This is a little bit of a jump ahead in time from my last post, and is going to cover a topic that's a little more complex and onto professional design level. Lets talk about one of the most important design elements of any game, whether it be a simple arcade style game, or a narrative masterpiece. Can you guess what that is? Of course you can, it's in the title of this post! That one element is Pacing.

As Bob Ross once said "Put light against light - you have nothing. Put Dark against dark - you have nothing. It's the contrast of light and dark that each give each other meaning."

You might be asking "What's this have to do with video games?" so let me answer that by talking about movies.

Perhaps you found yourself watching the newest summer special effects blockbuster, be it transformers 8, or whatever it is, and you walk away feeling kind of bored. You might be confused as to why you were bored. I mean, the movie was awesome right? That one thing blew up, and then the robot smashed into the building, and some other exciting things happened, so why do you feel bored? one word, Pacing.

You see, explosions stop being exciting after we have seen the millionth one that nanosecond, and we get bored, and the same goes for jokes, scares, and jaw dropping visuals. When the excitement curve is constantly at a high point, we loose our frame of reference, and it just flat lines. Movies like The Matrix or Star Wars in comparison, have good action punctuated with moments of quiet, in order to make the moments of action stand out.

In game design it looks a little different, but it still fundamentally the same. While having pacing with the game's narrative, it's also important to pace your game-play. If your game is nothing but balls to the wall running, gunning, and testosterone fulled explosions from start to finish, it's going to get boring. You want there to be a curve, where the action is rising and falling. This doesn't have to apply to just AAA games. A great example is Hotline Miami. While the main game-play is a drug fulled murderous rampage filled with heart pounding action, and thumping techno music, you finish a level, and the game freezes. the music turns to something akin to the humming of a quiet refrigerator, and you walk lucidly back down the stairs back to your car before taking a break between levels to pick up a pizza and chill at home with your girlfriend that you have locked in the bathroom. The game then ramps up the tension, by giving you less of a break as the game moves on, and the faces of the people at the local laundry mat start to become distorted and twisted, as your character looses more of their sanity, and the game stampedes toward the finale.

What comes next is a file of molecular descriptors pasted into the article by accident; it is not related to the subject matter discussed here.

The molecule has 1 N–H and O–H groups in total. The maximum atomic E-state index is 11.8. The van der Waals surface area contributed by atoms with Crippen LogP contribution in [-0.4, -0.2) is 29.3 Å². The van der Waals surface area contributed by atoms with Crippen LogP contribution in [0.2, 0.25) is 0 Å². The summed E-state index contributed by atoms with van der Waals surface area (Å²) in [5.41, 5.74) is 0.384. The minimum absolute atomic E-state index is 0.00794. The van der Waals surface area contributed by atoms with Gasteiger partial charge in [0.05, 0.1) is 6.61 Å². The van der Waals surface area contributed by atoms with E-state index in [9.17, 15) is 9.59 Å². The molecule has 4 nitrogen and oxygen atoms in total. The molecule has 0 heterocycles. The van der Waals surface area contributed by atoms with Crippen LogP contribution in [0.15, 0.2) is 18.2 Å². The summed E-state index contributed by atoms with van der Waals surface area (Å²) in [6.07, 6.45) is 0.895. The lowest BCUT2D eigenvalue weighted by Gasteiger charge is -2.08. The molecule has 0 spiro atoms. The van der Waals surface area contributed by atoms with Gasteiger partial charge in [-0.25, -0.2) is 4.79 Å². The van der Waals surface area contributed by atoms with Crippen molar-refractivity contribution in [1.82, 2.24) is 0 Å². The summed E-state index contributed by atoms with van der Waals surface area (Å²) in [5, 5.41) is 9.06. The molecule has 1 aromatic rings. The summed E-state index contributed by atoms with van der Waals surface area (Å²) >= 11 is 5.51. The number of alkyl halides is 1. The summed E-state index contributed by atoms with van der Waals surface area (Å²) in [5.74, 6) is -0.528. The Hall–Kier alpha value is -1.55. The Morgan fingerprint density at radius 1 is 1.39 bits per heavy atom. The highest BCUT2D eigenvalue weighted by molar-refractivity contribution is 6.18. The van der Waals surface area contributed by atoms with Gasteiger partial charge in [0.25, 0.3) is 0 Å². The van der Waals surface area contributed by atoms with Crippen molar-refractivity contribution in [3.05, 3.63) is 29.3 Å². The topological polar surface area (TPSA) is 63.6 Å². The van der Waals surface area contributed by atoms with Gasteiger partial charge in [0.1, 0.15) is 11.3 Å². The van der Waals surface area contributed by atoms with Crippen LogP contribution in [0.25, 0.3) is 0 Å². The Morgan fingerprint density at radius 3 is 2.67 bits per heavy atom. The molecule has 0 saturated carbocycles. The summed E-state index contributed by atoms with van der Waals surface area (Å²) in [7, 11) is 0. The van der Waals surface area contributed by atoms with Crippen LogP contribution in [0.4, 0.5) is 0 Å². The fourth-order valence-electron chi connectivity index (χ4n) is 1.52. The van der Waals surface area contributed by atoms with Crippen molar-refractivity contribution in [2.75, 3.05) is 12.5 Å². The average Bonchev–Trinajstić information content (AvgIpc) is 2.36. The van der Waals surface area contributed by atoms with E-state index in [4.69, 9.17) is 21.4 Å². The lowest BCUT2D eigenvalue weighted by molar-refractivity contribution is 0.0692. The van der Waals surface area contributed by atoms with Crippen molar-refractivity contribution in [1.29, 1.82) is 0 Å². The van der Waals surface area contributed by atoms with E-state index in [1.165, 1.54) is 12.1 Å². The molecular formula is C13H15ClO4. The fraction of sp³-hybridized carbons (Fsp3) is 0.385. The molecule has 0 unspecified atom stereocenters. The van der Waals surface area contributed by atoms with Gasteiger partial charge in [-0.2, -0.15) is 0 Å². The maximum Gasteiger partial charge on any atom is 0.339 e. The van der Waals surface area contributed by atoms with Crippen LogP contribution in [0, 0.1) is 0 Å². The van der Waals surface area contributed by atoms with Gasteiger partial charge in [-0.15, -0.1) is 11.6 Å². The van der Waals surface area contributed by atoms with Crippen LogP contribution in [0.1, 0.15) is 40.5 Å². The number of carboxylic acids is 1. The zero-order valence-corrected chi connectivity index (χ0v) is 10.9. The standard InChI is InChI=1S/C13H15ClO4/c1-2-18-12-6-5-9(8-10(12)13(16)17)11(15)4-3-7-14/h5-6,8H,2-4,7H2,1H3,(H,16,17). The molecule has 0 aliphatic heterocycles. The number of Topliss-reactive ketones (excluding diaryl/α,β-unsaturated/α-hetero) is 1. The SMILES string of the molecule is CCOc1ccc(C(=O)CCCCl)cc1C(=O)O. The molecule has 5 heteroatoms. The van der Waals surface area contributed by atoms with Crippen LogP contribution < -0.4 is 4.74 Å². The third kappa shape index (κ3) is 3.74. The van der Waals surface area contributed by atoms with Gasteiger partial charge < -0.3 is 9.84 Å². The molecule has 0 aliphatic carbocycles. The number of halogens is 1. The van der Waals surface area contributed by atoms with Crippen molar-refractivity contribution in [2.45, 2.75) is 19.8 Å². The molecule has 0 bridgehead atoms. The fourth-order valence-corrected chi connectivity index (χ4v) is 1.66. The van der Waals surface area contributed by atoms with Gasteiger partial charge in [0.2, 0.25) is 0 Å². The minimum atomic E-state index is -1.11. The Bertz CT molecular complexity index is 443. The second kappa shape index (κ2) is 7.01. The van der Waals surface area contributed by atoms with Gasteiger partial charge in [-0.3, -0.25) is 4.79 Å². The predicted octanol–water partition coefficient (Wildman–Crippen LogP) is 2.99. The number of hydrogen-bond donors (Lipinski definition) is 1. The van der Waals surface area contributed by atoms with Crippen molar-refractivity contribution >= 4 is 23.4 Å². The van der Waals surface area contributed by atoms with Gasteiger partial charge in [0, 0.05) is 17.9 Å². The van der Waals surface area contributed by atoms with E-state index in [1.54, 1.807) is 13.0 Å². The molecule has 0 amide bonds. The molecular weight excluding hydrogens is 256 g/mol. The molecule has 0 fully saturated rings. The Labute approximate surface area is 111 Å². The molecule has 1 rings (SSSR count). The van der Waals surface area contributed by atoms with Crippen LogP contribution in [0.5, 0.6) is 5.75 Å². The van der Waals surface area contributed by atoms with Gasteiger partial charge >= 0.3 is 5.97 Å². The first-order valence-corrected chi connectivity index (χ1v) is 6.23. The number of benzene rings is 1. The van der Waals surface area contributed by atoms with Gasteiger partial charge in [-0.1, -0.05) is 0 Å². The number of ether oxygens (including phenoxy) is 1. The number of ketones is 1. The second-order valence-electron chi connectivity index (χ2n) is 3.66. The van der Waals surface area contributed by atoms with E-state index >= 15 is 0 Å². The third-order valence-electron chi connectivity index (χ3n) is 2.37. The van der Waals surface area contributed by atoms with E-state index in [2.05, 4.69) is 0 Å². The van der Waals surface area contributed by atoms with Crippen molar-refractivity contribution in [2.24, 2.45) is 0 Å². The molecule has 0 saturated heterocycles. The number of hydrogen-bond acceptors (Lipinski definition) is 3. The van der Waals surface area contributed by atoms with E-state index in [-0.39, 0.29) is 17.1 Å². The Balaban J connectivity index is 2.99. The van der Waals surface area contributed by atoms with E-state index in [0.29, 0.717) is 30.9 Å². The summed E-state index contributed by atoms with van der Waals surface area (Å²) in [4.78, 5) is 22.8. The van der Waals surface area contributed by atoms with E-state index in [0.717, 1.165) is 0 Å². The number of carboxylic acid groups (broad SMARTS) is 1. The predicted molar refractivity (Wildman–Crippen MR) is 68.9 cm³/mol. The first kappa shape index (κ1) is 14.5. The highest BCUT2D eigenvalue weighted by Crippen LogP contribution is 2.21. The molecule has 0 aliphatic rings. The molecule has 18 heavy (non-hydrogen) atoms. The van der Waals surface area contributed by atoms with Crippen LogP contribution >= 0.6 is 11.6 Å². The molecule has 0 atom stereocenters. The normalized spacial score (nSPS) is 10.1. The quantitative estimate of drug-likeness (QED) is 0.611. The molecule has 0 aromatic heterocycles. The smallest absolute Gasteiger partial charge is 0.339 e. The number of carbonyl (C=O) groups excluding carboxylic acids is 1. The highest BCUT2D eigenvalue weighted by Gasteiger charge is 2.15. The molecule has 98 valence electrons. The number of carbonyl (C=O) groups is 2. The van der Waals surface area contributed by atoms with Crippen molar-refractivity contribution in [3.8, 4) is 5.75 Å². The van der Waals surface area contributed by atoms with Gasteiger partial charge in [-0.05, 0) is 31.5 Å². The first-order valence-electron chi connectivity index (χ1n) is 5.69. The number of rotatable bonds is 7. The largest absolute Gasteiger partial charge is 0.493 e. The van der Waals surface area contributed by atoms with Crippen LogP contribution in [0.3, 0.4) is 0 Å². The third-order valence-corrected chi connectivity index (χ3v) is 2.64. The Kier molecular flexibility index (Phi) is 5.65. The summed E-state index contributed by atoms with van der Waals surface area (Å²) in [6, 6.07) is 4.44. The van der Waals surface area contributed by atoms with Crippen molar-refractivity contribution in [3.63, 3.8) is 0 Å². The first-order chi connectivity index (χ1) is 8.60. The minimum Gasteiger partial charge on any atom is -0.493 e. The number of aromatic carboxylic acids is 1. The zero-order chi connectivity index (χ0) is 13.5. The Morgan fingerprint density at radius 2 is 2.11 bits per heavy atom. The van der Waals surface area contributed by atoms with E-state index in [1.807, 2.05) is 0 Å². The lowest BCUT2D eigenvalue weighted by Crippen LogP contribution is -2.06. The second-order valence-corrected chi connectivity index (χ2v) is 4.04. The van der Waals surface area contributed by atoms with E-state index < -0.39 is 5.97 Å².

Pacing is important. It's something that can ruin an otherwise good game, or make a mediocre game great. If you are developing an indie game, pacing can make or break you, and should not be overlooked.


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